Hydroelectric power is the largest source of renewable electricity in the United States, producing about 6.3% of the nation's total electricity throughout the last decade. Pennsylvania has 892 megawatts of conventional hydropower and 1,583 megawatts of pumped storage hydropower capacity and hundreds of people employed in the traditional hydro-electric field.
Can Hydroelectric Power Work for My Business?
If your business has a man-made lake or pond, a stream on the property, or generates your own flow of water via a discharge to a stream or river, you may be able to use that to generate power for your facility via what is referred to as low-impact hydro or microhydro. For larger scale hydro, there are a number of agencies – both state and federal – that require permits, and these resources take years to move through that process. On the other hand, a microhydro project can be up and running within a year.
The US DOE has a great introduction to microhydro along with a planning guide on their site. For any smaller facility, DOE's "Planning for Home Renewable Energy Systems" is a helpful guide as you start your project.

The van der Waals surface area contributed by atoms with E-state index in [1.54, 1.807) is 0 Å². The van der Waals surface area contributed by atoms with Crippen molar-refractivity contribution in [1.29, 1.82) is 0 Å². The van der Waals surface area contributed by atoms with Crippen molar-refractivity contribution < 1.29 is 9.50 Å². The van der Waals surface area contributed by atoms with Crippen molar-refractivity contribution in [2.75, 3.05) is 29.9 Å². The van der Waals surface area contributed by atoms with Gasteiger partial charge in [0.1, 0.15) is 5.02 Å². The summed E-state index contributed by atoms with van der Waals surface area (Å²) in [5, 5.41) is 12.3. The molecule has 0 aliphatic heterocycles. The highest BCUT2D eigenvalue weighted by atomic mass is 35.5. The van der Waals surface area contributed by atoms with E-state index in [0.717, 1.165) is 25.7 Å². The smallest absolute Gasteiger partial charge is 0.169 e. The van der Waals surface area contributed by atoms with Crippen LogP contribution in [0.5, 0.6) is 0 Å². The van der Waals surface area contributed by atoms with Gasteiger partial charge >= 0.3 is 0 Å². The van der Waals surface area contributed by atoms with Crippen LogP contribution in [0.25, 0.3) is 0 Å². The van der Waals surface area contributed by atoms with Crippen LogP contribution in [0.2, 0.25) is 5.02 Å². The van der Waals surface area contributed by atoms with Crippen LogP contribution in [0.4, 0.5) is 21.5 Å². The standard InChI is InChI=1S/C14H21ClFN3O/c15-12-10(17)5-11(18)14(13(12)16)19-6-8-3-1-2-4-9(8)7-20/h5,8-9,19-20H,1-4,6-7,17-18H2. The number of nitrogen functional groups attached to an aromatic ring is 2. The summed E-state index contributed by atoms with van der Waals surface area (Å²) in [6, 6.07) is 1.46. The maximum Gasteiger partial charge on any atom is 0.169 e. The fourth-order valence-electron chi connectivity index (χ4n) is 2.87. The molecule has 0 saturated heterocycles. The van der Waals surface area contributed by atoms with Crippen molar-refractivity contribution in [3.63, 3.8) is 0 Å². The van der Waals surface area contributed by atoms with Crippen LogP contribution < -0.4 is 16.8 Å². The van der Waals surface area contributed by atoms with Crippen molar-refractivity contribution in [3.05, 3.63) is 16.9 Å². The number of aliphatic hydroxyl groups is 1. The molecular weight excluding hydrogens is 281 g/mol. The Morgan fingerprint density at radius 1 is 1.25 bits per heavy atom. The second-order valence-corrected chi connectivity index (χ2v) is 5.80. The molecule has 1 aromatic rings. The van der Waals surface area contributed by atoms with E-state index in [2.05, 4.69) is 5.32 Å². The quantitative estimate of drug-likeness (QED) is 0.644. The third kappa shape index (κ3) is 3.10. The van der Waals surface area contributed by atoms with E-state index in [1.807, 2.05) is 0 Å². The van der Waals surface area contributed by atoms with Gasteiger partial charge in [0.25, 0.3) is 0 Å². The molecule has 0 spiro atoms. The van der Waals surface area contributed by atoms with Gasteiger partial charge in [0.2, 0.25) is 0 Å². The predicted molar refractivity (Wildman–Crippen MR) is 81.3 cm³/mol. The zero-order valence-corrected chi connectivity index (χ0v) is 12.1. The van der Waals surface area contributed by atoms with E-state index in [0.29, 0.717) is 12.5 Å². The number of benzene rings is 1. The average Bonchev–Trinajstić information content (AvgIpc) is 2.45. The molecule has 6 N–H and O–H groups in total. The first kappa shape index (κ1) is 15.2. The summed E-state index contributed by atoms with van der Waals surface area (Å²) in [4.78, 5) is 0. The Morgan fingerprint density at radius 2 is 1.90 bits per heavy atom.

You can see on the DOE's site that technology advancements in hydroelectric generation have made it possible to place small turbines into channels, conduits and pipelines and changes in 2013 to the Federal Energy Regulatory Commission's permitting process have made it easier to install hydro into small streams – including those from man-made ponds and lakes.
Placing any obstruction, such as a microhydro turbine, into the waters of the Commonwealth requires contacting your local DEP office for possible permits. All streams, lakes, rivers and ponds in Pennsylvania - even those on private property - meet the definition of a water of the Commonwealth under the Cleans Streams Law of 1937.